Background: In July, Angela Fan, a grade 10 student at HKIS, participated in an English and Leadership Camp , a 3-day event facilitated by CWEF (Concordia Welfare & Education Foundation) and EMBER in Deqing in western Guangdong Province, China. The aim of the program is to empower girls who have received CWEF scholarships to see themselves as individuals engaged in the community rather than mere passive recipients of charity.
I love listening to life experiences. I love looking at people’s faces and their reactions while they’re telling their stories. Listening to the girls on this summer trip made me feel worthy because they could trust me with their stories. They could open their heart and feel comfortable around me.
We played a game called “Into the Fire,” where the ten most valuable things in our lives were written down on pieces of paper. We had to give these things up one by one, by throwing them into a figurative fire. At the end, everyone was left with the one most important thing in their lives.
It was a quiet night. I took a group of 10 students that I worked with the most, went outside, and sat on the cold floor in a circle. Every one of them looked so happy, and it gave a sense of warmth to the atmosphere. I was unsure of how this activity would go, but I gave it a shot anyway. Since they didn’t really understand the rules of this activity, I started first, and eventually they caught up. We went around the circle, ripping papers, throwing them into the fire, and explaining reasons why it was among their 10 most valuable things in their lives. The last piece from each one of them was the one that made me tear up and realize reality as it truly is. I was expecting something like “family,” “money,” or “happiness,” but I was completely wrong. I was struck by their stories, and somewhat ashamed of myself. One by one, the girls explained the most important thing in their lives:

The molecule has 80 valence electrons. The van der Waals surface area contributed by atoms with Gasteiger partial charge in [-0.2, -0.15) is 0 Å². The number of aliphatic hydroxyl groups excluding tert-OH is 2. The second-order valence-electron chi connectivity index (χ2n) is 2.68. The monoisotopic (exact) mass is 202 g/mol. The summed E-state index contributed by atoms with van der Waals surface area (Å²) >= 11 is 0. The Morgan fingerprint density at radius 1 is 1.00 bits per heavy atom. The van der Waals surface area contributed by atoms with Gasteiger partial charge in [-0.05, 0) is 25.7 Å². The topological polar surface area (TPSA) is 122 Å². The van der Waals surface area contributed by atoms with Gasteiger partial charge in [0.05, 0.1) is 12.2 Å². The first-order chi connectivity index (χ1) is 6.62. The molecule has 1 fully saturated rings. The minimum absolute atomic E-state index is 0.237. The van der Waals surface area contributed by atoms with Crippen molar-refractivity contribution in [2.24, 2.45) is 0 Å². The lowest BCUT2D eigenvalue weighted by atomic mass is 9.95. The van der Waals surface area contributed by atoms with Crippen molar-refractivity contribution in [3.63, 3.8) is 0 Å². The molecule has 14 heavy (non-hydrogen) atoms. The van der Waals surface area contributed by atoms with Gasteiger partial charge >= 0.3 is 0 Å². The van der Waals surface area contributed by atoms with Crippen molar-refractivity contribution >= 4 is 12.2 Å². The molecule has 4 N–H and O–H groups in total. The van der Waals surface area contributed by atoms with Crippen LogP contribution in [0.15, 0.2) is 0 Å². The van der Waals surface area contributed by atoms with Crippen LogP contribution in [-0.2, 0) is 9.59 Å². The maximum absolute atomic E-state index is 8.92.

- “Eyes – because without them, you could never see what’s around you and how beautiful the world is.”
- “Art – because last year, the school had an art class and that’s where I met my closest friends. In that class, I was able to express my feelings through drawing and share my feelings with my friends. However, they graduated, and I miss them so much. Now the school doesn’t have an art class anymore, and all I have are memories.”
- “Traveling out of Deqing – because I want to be able to see what’s outside of this small city. I want to be able to help the less fortunate, especially in Africa. They don’t have clean drinking water. I’d like to see the world, but that’s out of my reach.”
- “To gain more knowledge – because with knowledge, I can be successful and make a difference. I can get a better job, so I can repay my parents who used all their energy working to provide a better lifestyle for my siblings and I.”
Unconsciously, teardrops rolled down my cheeks. Even the story tellers were crying, because it was so hard for them. While I had seen in pictures and videos the less fortunate people that now surrounded me, it had always seemed surreal. But in this moment that wall of separation vanished, allowing me to see the world as it really is.
Sometimes people ask me, “What’s the point of doing service?” On this summer trip for the first time in my life I experienced the reality of life for girls like myself who grew up in far more difficult circumstances. Despite their poverty, they had so much to offer. I feel indebted to them for the lessons they taught me about humility and beauty.